The old and the new

There are moments when I am both perplexed and amazed by the intersection of the old and the new.  One example is writing this blog about hand quilting; using a computer, digital images and the web to tell about a group of women sewing by hand in a small town in northwest Montana.  I recently read a book where the author looked at the impact of technology on our lives.  He mentioned the anonymity that the Internet often offers us and saw this as a negative aspect.  I realized that I was fairly anonymous in writing this blog so decided to try to rectify that.  I found a photo that Cathy had taken of me quilting last spring.  I doubt if the photo will tell you much about me but I realized that it told other things.  We quilt on Fridays in the old School House. We are surrounded by chalkboards, desks, maps and books.  In many ways this suits me as I am a teacher – at least that is how I made my living for many years.  Quilting in a classroom feels natural to me; the exchange of information, teaching skills, the patterns and the discussions about life are all there.  Student, teacher, quilter – I imagine many of the women I quilt with could see themselves in these roles.  Yet even as we sew by hand in the old classroom, we still embrace the new.  We have a presence on the web, we take digital photos of the quilts we finish and some of us discuss things via email.  Perhaps it is an extension of our quilting where sometimes we quilt with new fabrics and other times the fabrics are quite old.  Muslin, tiny floral prints, batiks…we manage to sew them all.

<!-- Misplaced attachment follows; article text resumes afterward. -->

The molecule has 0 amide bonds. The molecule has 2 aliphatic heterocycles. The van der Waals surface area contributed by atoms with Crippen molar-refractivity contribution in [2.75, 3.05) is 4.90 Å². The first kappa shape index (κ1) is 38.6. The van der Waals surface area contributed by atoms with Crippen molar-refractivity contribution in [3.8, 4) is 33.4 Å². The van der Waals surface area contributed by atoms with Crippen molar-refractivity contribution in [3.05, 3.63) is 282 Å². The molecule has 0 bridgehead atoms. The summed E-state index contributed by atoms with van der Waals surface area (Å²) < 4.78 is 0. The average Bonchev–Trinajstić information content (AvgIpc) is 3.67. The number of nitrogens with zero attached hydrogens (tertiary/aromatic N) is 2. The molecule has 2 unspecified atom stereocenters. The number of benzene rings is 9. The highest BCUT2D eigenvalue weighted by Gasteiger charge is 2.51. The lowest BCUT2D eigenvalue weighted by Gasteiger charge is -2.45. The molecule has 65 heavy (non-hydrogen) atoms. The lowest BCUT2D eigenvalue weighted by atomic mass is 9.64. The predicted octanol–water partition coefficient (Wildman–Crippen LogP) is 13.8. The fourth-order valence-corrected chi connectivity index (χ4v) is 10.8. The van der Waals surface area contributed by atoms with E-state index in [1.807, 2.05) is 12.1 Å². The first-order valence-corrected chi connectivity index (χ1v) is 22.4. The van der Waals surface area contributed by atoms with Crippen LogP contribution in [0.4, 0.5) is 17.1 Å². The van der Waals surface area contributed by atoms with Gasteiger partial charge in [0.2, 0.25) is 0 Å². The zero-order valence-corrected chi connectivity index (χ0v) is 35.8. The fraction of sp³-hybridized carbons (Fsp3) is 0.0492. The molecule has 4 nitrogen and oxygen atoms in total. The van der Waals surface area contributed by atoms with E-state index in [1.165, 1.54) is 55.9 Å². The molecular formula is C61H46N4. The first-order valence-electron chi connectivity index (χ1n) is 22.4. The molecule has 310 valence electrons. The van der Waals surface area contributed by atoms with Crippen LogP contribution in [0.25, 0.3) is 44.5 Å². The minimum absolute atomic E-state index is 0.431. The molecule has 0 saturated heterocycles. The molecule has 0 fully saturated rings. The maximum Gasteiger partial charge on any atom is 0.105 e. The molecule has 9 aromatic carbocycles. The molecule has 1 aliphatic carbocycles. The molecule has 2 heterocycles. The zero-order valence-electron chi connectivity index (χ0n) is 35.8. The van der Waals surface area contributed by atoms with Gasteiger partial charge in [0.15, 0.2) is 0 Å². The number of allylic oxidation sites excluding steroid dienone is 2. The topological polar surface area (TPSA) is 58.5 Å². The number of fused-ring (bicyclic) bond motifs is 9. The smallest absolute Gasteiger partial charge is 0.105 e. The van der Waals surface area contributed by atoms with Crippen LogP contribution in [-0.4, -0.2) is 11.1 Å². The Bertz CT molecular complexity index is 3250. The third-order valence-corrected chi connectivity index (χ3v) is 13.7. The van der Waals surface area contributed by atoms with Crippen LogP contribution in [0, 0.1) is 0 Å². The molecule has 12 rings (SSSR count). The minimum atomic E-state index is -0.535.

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About tvh56

I mostly live in Eureka, Montana and write two blogs. One is for the Tobacco Valley Board of History, a group composed of the most remarkable older women who quilt weekly to raise funds to maintain the Historical Village. I had to capture their stories with words and photos. And when I began a traveling bookstore as a small business, well, it only made sense to write about that too.

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